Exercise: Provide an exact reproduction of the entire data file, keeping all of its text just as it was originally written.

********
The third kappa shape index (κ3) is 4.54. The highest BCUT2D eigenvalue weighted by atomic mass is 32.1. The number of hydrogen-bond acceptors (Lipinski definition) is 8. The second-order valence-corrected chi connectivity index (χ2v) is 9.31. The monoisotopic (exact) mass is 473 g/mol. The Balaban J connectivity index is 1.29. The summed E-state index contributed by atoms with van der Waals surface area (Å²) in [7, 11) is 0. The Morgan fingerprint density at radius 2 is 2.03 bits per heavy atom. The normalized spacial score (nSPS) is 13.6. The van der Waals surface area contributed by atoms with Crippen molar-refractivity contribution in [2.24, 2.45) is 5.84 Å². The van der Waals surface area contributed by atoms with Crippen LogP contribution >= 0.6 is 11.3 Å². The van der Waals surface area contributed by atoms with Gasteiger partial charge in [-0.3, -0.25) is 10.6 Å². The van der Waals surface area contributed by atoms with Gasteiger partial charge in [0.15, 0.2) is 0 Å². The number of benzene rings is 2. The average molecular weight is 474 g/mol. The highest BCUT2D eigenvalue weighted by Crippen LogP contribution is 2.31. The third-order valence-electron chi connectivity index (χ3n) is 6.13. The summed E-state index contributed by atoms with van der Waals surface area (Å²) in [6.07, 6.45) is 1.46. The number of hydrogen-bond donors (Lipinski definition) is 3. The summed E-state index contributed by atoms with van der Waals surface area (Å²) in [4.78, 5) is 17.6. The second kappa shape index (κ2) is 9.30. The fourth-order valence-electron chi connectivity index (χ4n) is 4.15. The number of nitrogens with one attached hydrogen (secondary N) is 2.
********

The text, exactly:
The third kappa shape index (κ3) is 4.54. The highest BCUT2D eigenvalue weighted by atomic mass is 32.1. The number of hydrogen-bond acceptors (Lipinski definition) is 8. The second-order valence-corrected chi connectivity index (χ2v) is 9.31. The monoisotopic (exact) mass is 473 g/mol. The Balaban J connectivity index is 1.29. The summed E-state index contributed by atoms with van der Waals surface area (Å²) in [7, 11) is 0. The Morgan fingerprint density at radius 2 is 2.03 bits per heavy atom. The normalized spacial score (nSPS) is 13.6. The van der Waals surface area contributed by atoms with Crippen molar-refractivity contribution in [2.24, 2.45) is 5.84 Å². The van der Waals surface area contributed by atoms with Crippen LogP contribution >= 0.6 is 11.3 Å². The van der Waals surface area contributed by atoms with Gasteiger partial charge in [-0.3, -0.25) is 10.6 Å². The van der Waals surface area contributed by atoms with Gasteiger partial charge in [0.15, 0.2) is 0 Å². The number of benzene rings is 2. The average molecular weight is 474 g/mol. The highest BCUT2D eigenvalue weighted by Crippen LogP contribution is 2.31. The third-order valence-electron chi connectivity index (χ3n) is 6.13. The summed E-state index contributed by atoms with van der Waals surface area (Å²) in [6.07, 6.45) is 1.46. The number of hydrogen-bond donors (Lipinski definition) is 3. The summed E-state index contributed by atoms with van der Waals surface area (Å²) in [4.78, 5) is 17.6. The second kappa shape index (κ2) is 9.30. The fourth-order valence-electron chi connectivity index (χ4n) is 4.15. The number of nitrogens with one attached hydrogen (secondary N) is 2.